“Love one another,” Jesus said. “By this the whole world will know that your are My disciples…if you have love for one another.” He calls it a new commandment. And we immediately think that His words, “love one another,” is that new commandment. But that was already an old commandment when Jesus spoke this!
From of old it was known, “Love the Lord your God with all your heart and mind and strength.” “Love your neighbor as yourself.” And Jesus said of these old commandments that on them hangs all the Law and the Prophets.
Aye, there’s the rub! Everything hangs…everyone gets hanged sooner or later on the commandment to love. For who could ever love so thoroughly?
Ah…but the new commandment is not simply “love one another.” That’s old. What’s new is what Jesus adds, “As I have loved you!” “As I have loved you…love one another.” And that makes all the difference!
So, Question #1: What has Jesus done in His love for us?
Answers to Question #1
(For the 6 catechumens’ answers to this and the following questions,
please listen to the audio recording.)
“As I have loved you!” Now that is an Alpha and Omega love, a beginning and end love, a yesterday, today, tomorrow and forever love. It is a life-laying down crucifixion love, which is always bound together at the same time with the new life lifted up resurrection love. “As I have loved you…love one another.”
So now that we are firmly rooted in Jesus’ love for us, buried with Christ by baptism into death; raised with Christ to walk in newness of life…anchored within His larger love…now we can turn to the part about “love one another.” This is the proper order, as St. John writes so clearly in his first epistle, “We love because He first loved us!”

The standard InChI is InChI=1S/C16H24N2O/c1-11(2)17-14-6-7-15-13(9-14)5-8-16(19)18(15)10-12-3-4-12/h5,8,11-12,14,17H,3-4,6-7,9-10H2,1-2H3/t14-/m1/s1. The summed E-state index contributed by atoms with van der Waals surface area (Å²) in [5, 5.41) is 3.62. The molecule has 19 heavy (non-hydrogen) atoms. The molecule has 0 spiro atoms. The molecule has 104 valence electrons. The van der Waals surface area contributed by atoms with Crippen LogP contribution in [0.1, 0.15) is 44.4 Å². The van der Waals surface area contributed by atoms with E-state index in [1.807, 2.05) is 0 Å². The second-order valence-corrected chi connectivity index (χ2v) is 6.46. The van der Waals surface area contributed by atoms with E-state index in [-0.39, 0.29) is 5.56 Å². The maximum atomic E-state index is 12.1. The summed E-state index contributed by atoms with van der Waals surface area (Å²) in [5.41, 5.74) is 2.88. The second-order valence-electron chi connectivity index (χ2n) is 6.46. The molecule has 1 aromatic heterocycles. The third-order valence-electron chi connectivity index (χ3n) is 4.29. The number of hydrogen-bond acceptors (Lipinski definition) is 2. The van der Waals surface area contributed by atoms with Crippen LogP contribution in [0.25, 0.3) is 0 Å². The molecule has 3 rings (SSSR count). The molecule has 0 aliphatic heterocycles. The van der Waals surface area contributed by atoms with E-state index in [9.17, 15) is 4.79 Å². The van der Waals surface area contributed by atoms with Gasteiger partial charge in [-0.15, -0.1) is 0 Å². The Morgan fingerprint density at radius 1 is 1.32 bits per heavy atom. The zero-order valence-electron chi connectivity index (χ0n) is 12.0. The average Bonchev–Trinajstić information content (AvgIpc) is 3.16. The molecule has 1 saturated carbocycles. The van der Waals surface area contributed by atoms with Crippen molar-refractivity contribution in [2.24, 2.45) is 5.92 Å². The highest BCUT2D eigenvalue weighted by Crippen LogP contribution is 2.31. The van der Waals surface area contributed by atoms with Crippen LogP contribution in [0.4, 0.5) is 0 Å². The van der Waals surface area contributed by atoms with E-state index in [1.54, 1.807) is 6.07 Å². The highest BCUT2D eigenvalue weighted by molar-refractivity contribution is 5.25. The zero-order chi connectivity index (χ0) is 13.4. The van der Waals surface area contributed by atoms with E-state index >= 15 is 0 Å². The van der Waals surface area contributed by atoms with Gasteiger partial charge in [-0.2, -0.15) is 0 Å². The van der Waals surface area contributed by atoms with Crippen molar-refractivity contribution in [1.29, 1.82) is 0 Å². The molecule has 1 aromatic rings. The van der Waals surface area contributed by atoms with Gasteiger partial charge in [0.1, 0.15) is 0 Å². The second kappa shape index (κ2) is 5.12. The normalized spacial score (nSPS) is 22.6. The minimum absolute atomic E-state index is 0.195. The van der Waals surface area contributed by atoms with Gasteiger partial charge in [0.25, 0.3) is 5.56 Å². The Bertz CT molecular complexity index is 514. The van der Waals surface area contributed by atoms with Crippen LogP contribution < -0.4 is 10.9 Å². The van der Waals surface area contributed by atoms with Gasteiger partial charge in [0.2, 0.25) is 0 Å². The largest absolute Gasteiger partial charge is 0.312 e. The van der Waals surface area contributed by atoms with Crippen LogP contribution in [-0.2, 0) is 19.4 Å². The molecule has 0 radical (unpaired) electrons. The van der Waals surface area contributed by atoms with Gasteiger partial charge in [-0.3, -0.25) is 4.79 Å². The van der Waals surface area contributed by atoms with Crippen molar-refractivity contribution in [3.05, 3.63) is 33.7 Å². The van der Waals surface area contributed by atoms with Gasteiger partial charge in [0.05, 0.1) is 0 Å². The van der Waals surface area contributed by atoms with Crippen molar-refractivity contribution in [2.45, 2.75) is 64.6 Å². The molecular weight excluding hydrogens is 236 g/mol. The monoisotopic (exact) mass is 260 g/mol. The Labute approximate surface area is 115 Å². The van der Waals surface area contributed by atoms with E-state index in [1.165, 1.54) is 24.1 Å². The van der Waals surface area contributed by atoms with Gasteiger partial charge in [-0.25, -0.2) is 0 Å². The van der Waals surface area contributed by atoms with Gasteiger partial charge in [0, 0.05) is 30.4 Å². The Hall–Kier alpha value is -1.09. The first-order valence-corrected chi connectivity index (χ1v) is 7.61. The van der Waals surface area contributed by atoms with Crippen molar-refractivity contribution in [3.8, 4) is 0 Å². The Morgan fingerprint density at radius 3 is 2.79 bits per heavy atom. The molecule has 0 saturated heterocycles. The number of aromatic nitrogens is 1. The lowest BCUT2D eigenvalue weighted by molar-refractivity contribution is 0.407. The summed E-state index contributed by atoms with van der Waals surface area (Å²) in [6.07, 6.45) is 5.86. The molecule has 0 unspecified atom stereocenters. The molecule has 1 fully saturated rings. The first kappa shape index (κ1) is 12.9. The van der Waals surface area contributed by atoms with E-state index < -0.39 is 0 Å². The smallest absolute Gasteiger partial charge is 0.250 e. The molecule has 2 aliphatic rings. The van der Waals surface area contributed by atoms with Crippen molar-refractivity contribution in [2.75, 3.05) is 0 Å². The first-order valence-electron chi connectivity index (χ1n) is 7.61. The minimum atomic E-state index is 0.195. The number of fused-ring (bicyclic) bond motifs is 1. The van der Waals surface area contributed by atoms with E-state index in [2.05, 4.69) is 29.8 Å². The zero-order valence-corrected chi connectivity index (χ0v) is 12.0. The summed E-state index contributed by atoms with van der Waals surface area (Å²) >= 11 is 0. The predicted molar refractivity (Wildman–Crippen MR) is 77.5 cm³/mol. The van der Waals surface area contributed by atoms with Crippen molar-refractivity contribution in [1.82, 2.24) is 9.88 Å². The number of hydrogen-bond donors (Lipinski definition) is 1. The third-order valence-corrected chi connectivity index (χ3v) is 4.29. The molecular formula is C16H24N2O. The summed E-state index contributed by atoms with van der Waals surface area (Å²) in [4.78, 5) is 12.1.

Question #2: Considering what Jesus has done for us, how do His actions shape and guide our actions toward one another? Or is love only a feeling?
Answers to Question #2
There are some things you can rely on and some things you cannot. Oh it may be a divine law from the lips of Jesus Himself: “Love one another.” But you cannot depend on the Law to get it done. The only sure thing about the Law to love one another is that we will not always love one another.
Yes, St. Paul can write famously, “Love bears all things, believes all things, hopes all things, endures all things. Love never fails.” But from our point of view we know very well how those words sting us with failure. We see that love does not always bear up…comes to an end. Because some people we love…some we do not…indeed some we cannot!
Shouldn’t the Law work better? We’ve been cheated! But who is to blame? Certainly not us! It’s not our Law! Maybe we can put the blame on Jesus. He said it. And then we can clear ourselves.
And right here in our dilemma of love we come to Question #3: What if other people are “unlovable” from a human point of view; how does the love of God work in such difficult or unpleasant situations?
Answers to Question #3
There is a genuine danger with this new commandment to love. If the command is only that, a command, “love one another,” its end is only pride or despair. But when this new commandment comes to us in the way of gift, “As I have loved you…” well, suddenly it really isn’t about us anymore. “As I have loved you,” He says. There’s a big promise in that! “As I have loved you,” means Jesus’ love is never limited. There is always more and more. And as He pours His love out for us, He pushes our hands wider open to receive even more of it.
We tend to hold our hands open just enough so that this divine love business doesn’t get carried away. We prefer to keep it well in hand. Turn love into a demand. But our Lord continues to pour out His gift of love…bearing all things, believing all things, hoping all things, enduring all things, never ending. With His love He gives us a nudge. “Come on, you can play in this game too!” And soon enough we discover that it is no longer we who love…it is Christ who loves in us and through us. Yes, by all means, love one another…but because He first loves us.